By - 1/15/15 - 11:53 am
Firefighters knee deep in molasses in Boston

Around 12:30 p.m. on Jan. 15, 1919, a large, poorly maintained tank full of molasses on a warm day burst, sending a huge wave of gooey death rampaging down Commercial Street, drowning or crushing 21 people and several horses and cats as it battered the supports of the el that ran down the street and knocked a neighboring fire station off its foundation.

As with so many other major events in the early and mid-20th century, Leslie Jones was there to chronicle the aftermath.

By - 10/3/14 - 10:36 am

And what better place for it than the Greenway? Not because the 1919 sticky death flood happened there, but because the Greenway is where all memorials are supposed to go these days (and the state is seeking proposals for what to put atop Big Dig ramps).

By - 8/13/13 - 10:31 am

Scientific American breaks it down for us, explains why the nature of molasses made the flood far worse than if it had just been some rogue wave tearing through the inner harbor:

By - 3/19/13 - 12:01 pm

Just out: "The Great Boston Molasses Flood" by the Dead Milkmen:

Sweet holy Jesus, there's a wall of molasses coming for me and my fam-i-lee.

Listen to the lyrics at the beginning, and you'll notice that whoever wrote them obviously read their Puleo.

H/t Liam Sullivan.

By - 1/15/11 - 8:25 am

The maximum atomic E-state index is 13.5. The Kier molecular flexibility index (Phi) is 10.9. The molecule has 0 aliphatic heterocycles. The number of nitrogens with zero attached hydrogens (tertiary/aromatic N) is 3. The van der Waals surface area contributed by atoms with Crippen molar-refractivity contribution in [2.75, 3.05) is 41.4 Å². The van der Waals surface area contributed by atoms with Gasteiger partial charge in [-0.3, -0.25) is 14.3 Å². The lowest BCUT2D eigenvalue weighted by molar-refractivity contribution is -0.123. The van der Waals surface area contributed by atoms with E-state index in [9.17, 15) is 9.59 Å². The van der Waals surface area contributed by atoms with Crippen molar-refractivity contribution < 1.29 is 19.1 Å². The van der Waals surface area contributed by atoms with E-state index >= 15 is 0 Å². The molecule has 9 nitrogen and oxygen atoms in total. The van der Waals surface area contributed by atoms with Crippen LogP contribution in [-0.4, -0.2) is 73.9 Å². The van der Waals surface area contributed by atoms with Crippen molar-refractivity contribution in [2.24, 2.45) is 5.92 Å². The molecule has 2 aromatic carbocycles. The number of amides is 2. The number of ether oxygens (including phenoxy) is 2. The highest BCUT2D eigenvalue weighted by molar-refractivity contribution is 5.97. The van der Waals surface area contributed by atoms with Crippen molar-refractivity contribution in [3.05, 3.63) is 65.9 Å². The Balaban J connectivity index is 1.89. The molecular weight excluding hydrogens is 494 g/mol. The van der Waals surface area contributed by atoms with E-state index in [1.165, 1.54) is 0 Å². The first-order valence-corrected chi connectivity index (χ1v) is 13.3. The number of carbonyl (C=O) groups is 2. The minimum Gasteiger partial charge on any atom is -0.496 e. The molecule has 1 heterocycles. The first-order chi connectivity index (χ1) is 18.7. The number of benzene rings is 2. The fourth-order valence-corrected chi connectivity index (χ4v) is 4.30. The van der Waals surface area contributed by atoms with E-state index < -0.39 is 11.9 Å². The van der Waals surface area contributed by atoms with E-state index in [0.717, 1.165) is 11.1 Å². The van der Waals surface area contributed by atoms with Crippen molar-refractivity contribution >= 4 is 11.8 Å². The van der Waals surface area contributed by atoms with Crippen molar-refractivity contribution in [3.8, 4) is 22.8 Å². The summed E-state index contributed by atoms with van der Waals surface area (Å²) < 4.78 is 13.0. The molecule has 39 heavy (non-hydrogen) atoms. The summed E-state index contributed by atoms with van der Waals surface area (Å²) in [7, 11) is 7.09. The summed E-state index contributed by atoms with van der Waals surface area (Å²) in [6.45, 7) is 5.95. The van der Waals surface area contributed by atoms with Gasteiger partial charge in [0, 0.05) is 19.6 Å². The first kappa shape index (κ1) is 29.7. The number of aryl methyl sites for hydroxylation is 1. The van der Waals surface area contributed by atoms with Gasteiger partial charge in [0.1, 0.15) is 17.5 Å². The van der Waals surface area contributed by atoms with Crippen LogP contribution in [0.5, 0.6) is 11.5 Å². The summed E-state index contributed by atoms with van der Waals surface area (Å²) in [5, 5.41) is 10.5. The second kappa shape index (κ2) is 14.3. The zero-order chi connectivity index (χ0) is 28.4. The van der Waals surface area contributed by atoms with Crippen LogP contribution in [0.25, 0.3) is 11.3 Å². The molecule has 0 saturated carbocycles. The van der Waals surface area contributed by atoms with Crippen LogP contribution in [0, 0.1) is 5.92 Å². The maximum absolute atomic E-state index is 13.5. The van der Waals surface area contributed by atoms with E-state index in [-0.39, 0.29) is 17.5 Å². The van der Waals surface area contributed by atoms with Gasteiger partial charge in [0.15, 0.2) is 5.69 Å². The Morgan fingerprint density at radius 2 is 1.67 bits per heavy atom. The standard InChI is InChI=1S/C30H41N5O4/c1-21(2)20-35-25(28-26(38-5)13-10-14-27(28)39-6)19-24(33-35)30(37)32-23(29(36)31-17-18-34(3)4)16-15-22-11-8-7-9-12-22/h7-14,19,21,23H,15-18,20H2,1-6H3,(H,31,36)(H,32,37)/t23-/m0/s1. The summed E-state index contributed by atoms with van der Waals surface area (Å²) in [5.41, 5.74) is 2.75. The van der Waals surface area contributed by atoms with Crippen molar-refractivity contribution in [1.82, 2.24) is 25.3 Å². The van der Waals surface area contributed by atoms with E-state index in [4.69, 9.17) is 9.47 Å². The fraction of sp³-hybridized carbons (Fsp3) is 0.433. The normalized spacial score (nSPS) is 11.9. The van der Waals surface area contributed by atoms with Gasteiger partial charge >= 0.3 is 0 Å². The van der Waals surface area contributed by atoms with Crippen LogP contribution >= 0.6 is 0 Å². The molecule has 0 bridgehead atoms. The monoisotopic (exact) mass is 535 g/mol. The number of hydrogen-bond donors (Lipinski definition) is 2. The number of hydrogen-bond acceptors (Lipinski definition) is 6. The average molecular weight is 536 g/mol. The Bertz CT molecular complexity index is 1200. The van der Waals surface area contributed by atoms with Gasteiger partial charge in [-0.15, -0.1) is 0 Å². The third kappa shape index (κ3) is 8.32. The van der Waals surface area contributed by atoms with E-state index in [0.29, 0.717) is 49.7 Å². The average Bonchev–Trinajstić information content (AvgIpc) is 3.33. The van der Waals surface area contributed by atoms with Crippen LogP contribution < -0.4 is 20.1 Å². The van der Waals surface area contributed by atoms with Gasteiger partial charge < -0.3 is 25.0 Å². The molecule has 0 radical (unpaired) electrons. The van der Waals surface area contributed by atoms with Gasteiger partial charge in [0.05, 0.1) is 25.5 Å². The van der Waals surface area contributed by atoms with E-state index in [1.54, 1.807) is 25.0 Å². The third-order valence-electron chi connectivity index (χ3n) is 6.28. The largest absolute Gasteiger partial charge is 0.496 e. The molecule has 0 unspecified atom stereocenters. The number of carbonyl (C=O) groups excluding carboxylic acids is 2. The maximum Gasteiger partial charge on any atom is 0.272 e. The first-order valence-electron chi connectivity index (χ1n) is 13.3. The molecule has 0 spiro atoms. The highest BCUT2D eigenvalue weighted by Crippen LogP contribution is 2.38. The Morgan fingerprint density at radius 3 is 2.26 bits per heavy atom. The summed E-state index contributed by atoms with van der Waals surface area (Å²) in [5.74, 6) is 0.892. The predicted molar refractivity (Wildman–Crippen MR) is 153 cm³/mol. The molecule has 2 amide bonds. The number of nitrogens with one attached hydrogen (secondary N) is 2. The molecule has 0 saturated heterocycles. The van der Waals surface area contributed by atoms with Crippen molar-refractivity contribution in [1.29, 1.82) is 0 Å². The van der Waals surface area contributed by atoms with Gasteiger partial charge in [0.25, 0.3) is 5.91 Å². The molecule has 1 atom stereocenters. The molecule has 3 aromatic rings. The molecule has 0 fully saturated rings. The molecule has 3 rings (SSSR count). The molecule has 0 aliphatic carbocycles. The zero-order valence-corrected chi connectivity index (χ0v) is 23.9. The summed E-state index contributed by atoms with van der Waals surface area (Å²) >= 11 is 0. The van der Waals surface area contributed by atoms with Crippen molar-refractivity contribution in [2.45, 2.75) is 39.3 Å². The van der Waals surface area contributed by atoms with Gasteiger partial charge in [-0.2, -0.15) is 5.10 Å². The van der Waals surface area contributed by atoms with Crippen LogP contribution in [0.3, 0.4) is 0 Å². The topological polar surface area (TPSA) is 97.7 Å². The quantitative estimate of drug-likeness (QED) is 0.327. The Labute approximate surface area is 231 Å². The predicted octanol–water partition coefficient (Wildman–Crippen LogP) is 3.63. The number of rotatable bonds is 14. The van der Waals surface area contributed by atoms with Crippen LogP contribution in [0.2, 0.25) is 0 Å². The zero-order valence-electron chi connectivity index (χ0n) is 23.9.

Sticky, destroyed ElDestroyed El

On this day in 1919, 21 people died when a poorly maintained molasses tank off Commercial Street exploded, sending more than 2 million gallons of the syrup roaring down the street at 35 m.p.h. The above photo is from the Boston Public Library's collection of molasses images and shows what the stuff did to the elevated that ran down the street at the time.

By - 1/15/09 - 11:28 am

Steven Puleo, who wrote the book on the Great Molasses Flood, which happened 90 years ago today, explains what it's like to write a book about something like that:

At first, the woman in front of me jumped a bit when I popped my head over the seatback and said, "Would you like me to autograph that?"

We had just taken off from Charlotte, on a connector flight from Boston to Hilton Head, and her movement had caught my eye when she pulled a copy of Dark Tide from her bag and settled in to read. When I asked the question, she glanced quickly from me to the book and back to me again, and said, "No – you're not…are you?" But there's no author's photo on the paperback, after all, so she wasn't entirely sure. ...

By - 1/14/05 - 4:32 pm

Michael reminds us that tomorrow is the 86th anniversary of the Great Molasses Flood, when 21 people drowned in molasses after a giant North End storage tank full of the stuff burst. Molasses fans will recall it happened on an unseasonably warm January day - good thing there aren't any molasses tanks left in the North End today, eh?